Paper: Changes in NFL mirror changes in modern workplace
The NFL has reflected the changing dynamics of the modern U.S. workplace due to the football-workplace connection that was forged during the sport’s early years, said Daniel A. Gilbert, a professor of labor and employment relations at Illinois and an expert who studies the cultural and labor history of sports.
Social media as good a barometer of public health attitudes as traditional phone polling
Social media data can be used as an additional source of information to gauge public opinion about health issues alongside traditional data sources like phone-based polling, says new research co-written by U. of I. psychology professor Dolores Albarracin.
In impoverished communities, health care awareness as important as access, affordability
New research co-written by Gies College of Business professor Ujjal Kumar Mukherjee studies the interdependence of affordability, awareness and access for health care delivery by nonprofits in underserved countries.
Product recall decisions need balance to prevent overreacting
Managing the downside risks of technology in a health care setting poses a serious challenge to firms, doctors and patients, said Ujjal Kumar Mukherjee, a professor of business administration at the Gies College of Business at Illinois.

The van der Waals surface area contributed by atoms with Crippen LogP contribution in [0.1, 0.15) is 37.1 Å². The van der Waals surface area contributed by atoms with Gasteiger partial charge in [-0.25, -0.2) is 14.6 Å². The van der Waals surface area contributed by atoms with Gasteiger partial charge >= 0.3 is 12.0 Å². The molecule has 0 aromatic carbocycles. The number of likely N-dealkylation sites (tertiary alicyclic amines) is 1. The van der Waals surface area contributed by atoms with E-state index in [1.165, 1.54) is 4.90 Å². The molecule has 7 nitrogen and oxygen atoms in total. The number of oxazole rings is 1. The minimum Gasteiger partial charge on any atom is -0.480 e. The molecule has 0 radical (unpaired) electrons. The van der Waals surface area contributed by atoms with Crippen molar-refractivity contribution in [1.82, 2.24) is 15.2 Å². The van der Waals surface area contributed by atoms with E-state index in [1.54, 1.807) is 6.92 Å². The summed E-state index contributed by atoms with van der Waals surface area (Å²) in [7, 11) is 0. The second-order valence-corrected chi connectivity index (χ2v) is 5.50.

New book explores housewives, food and consumer protests in 20th-century America
The rising cost of meat and the power of housewives to agitate for a more equitable standard of living is the focus of a new book by U. of I. labor and employment relations professor Emily E. LB. Twarog.
Scientists: Expanding Brazilian sugarcane could dent global CO2 emissions
Vastly expanding sugarcane production in Brazil for conversion to ethanol could reduce current global carbon dioxide emissions by as much as 5.6 percent, researchers report in the journal Nature Climate Change.
To kick-start creativity, offer money, not plaudits, study finds
The best way to reward creativity is not with social-recognition awards such as plaques or other plaudits. According to published research co-written by Ravi Mehta, a professor of business administration at Illinois, it’s all about the money.
Paper: Don’t rely on mixed messages to change health behaviors
Self-improvement messages to lose weight, quit smoking or eat more fruits and vegetables can fall on deaf ears if the intervention message is mixed, says new research from U. of I. psychology professor Dolores Albarracin.